COVID-19: Vaccine rollout to be 'considerably slower' until end of July, government advisers say

·3-min read

Watch: COVID-19 - Vaccine rollout to be 'considerably slower' until end of July, government advisers say

England's vaccine rollout will be "considerably slower" until the end of July and could drop to 2.5 million doses a week, the government's scientific advisers have said.

Previous modelling for SAGE said the number of COVID-19 vaccine doses was predicted to reach up to 3.9 million doses a week.

But in the latest paper, published on Monday, scientists expect to deliver 2.7 million doses per week in England until the end of July and 2 million after that date.

It says: "The central rollout scenario provided by the Cabinet Office is considerably slower."

Another scenario could see slightly fewer doses, at 2.5 million doses a week until the end of July then 2 million after that, the paper said.

The latest NHS England data shows 3.5 million people were given a dose in the week up to 28 March, up from 3 million the week before and 1.7 million the week before that.

The slower rollout would mainly affect those under 50 years old, the government's advisers added.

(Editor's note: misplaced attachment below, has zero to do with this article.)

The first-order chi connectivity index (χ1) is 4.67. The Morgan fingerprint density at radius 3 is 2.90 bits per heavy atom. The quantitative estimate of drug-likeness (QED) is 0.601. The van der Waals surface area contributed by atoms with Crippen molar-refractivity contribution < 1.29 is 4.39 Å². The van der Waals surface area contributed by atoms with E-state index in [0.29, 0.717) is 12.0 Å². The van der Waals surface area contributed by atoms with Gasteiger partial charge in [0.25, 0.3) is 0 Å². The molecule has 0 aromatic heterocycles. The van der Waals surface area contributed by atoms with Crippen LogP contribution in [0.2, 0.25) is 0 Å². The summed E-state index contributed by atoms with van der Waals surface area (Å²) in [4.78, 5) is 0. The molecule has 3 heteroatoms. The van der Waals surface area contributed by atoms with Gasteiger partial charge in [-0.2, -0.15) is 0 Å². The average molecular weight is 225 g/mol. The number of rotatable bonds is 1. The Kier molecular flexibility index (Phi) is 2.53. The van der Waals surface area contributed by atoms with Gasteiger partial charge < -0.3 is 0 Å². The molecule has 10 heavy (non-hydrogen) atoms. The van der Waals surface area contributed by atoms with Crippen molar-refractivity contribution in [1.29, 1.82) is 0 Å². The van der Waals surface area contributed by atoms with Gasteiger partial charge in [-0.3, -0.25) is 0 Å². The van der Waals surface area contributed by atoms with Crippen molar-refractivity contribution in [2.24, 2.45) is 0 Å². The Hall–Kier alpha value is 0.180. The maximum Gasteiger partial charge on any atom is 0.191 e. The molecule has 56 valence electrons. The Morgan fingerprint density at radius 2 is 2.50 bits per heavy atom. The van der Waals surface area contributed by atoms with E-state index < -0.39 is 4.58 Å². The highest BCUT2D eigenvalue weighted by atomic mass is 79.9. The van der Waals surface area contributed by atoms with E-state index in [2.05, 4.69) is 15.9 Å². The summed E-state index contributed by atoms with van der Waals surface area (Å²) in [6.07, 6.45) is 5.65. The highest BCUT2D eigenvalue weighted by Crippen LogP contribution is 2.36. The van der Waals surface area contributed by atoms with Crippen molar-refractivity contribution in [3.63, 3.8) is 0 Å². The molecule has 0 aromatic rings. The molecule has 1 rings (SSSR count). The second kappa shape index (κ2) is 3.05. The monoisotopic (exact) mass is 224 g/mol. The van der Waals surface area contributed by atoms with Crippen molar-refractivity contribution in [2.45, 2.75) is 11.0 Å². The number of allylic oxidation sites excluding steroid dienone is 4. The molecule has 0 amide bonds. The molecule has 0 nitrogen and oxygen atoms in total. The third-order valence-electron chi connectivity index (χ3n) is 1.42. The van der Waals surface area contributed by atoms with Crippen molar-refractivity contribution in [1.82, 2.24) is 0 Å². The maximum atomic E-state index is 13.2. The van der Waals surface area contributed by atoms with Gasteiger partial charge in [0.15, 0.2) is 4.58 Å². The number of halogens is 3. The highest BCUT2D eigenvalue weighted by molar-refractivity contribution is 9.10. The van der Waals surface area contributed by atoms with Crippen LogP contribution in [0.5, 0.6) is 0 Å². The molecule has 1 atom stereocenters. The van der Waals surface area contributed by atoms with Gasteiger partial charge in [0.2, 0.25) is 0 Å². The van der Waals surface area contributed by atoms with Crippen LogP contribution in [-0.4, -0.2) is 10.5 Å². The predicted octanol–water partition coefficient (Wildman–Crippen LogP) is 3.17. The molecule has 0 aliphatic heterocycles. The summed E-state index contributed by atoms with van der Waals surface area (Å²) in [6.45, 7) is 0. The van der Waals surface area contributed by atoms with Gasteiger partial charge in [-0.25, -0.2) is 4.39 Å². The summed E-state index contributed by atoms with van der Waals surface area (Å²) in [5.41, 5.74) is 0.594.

Fewer under-50s would have had the vaccine by the time step three and step four of the roadmap out of lockdown comes around, the paper says.

Step three of the roadmap is currently proposed for 17 May and will see indoor mixing allowed and pubs and restaurants to reopen inside.

Step four is the final stage of unlocking, planned for 21 June, when all restrictions are set to be lifted.

The modelling paper adds: "The lower level of population immunity means the subsequent resurgence is larger but only marginally so, given the differences in rollout speed are relatively small."

The Department for Health and Social Care warned in mid-March there would be a vaccine shortage from 29 March and second doses would be prioritised over first doses in April as a result.

Those aged 49 and younger should expect their first jab from May, going down the age groups by 10 years each time, the department said.

Part of the issue is a reduction in supply from AstraZeneca, including from its partner plant in India.

On Tuesday morning, vaccines minister Nadhim Zahawi confirmed the Moderna vaccine, which has been approved for a while, will arrive in the UK "around the third week in April" and more would come in May.

However, Downing Street sources would not say whether the new vaccine would plug the shortfall.

Two other vaccines, Novavax and Janssen (Johnson & Johnson), are yet to be approved for use in the UK, although Boris Johnson confirmed last week that Novavax is already being manufactured in the UK.

A Department of Health spokesman said: "Our vaccination programme continues to make exceptional progress - with over 37 million jabs administered so far.

"Vaccine supply was always going to vary over time, but we are on course to offer a first vaccine dose to those aged 50 and over by mid-April, and all adults by the end of July."

Watch: COVID-19 - Labour and SNP withold support for Boris Johnson's 'confusing' coronavirus passports plan